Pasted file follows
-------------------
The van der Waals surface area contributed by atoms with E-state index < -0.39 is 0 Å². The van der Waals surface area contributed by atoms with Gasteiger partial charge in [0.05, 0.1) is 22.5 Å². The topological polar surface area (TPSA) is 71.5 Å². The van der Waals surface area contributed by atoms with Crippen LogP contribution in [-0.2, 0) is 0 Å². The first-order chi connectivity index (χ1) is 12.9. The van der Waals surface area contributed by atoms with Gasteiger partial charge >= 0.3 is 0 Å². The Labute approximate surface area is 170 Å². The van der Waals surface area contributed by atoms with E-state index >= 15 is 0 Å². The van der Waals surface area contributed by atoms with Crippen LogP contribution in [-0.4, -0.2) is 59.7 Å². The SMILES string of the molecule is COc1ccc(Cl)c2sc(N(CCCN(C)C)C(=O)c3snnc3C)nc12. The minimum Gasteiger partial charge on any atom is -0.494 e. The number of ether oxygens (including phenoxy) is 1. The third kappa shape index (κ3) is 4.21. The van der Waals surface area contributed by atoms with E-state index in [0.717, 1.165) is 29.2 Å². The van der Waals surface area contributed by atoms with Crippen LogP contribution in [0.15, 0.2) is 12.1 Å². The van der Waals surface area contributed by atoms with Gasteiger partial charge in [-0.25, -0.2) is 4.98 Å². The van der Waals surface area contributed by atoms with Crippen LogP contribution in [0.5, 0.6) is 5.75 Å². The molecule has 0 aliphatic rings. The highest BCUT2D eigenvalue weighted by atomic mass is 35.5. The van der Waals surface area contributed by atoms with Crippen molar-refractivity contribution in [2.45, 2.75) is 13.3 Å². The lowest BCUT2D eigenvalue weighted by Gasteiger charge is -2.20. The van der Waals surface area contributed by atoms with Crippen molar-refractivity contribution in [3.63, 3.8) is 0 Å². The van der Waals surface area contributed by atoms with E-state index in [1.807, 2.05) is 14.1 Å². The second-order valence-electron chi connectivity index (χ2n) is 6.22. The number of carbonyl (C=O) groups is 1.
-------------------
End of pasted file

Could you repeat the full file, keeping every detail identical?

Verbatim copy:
The van der Waals surface area contributed by atoms with E-state index < -0.39 is 0 Å². The van der Waals surface area contributed by atoms with Gasteiger partial charge in [0.05, 0.1) is 22.5 Å². The topological polar surface area (TPSA) is 71.5 Å². The van der Waals surface area contributed by atoms with Crippen LogP contribution in [-0.2, 0) is 0 Å². The first-order chi connectivity index (χ1) is 12.9. The van der Waals surface area contributed by atoms with Gasteiger partial charge >= 0.3 is 0 Å². The Labute approximate surface area is 170 Å². The van der Waals surface area contributed by atoms with E-state index >= 15 is 0 Å². The van der Waals surface area contributed by atoms with Crippen LogP contribution in [-0.4, -0.2) is 59.7 Å². The SMILES string of the molecule is COc1ccc(Cl)c2sc(N(CCCN(C)C)C(=O)c3snnc3C)nc12. The minimum Gasteiger partial charge on any atom is -0.494 e. The number of ether oxygens (including phenoxy) is 1. The third kappa shape index (κ3) is 4.21. The van der Waals surface area contributed by atoms with E-state index in [0.717, 1.165) is 29.2 Å². The van der Waals surface area contributed by atoms with Crippen LogP contribution in [0.15, 0.2) is 12.1 Å². The van der Waals surface area contributed by atoms with Gasteiger partial charge in [-0.25, -0.2) is 4.98 Å². The van der Waals surface area contributed by atoms with Crippen LogP contribution in [0.5, 0.6) is 5.75 Å². The molecule has 0 aliphatic rings. The highest BCUT2D eigenvalue weighted by atomic mass is 35.5. The van der Waals surface area contributed by atoms with Crippen molar-refractivity contribution in [2.45, 2.75) is 13.3 Å². The lowest BCUT2D eigenvalue weighted by Gasteiger charge is -2.20. The van der Waals surface area contributed by atoms with Crippen molar-refractivity contribution in [3.63, 3.8) is 0 Å². The van der Waals surface area contributed by atoms with E-state index in [1.807, 2.05) is 14.1 Å². The second-order valence-electron chi connectivity index (χ2n) is 6.22. The number of carbonyl (C=O) groups is 1.